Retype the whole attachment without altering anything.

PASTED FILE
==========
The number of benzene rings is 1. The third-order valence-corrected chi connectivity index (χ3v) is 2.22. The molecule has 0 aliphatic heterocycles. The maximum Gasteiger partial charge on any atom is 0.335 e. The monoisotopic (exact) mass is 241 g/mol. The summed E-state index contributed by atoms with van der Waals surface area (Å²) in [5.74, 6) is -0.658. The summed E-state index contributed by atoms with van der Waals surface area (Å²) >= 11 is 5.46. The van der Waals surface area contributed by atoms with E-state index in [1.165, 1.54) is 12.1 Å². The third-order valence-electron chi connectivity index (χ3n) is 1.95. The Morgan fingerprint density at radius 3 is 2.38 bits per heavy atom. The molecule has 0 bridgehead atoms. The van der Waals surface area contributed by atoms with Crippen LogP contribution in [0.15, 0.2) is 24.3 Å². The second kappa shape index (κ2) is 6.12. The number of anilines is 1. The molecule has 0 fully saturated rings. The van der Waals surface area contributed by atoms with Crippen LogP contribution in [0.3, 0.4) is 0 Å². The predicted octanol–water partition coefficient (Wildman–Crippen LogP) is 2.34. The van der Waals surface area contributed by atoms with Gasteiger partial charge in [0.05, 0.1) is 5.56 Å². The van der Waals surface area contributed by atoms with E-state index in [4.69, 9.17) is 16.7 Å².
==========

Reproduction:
The number of benzene rings is 1. The third-order valence-corrected chi connectivity index (χ3v) is 2.22. The molecule has 0 aliphatic heterocycles. The maximum Gasteiger partial charge on any atom is 0.335 e. The monoisotopic (exact) mass is 241 g/mol. The summed E-state index contributed by atoms with van der Waals surface area (Å²) in [5.74, 6) is -0.658. The summed E-state index contributed by atoms with van der Waals surface area (Å²) >= 11 is 5.46. The van der Waals surface area contributed by atoms with E-state index in [1.165, 1.54) is 12.1 Å². The third-order valence-electron chi connectivity index (χ3n) is 1.95. The Morgan fingerprint density at radius 3 is 2.38 bits per heavy atom. The molecule has 0 bridgehead atoms. The van der Waals surface area contributed by atoms with Crippen LogP contribution in [0.15, 0.2) is 24.3 Å². The second kappa shape index (κ2) is 6.12. The number of anilines is 1. The molecule has 0 fully saturated rings. The van der Waals surface area contributed by atoms with Crippen LogP contribution in [0.3, 0.4) is 0 Å². The predicted octanol–water partition coefficient (Wildman–Crippen LogP) is 2.34. The van der Waals surface area contributed by atoms with Gasteiger partial charge in [0.05, 0.1) is 5.56 Å². The van der Waals surface area contributed by atoms with E-state index in [4.69, 9.17) is 16.7 Å².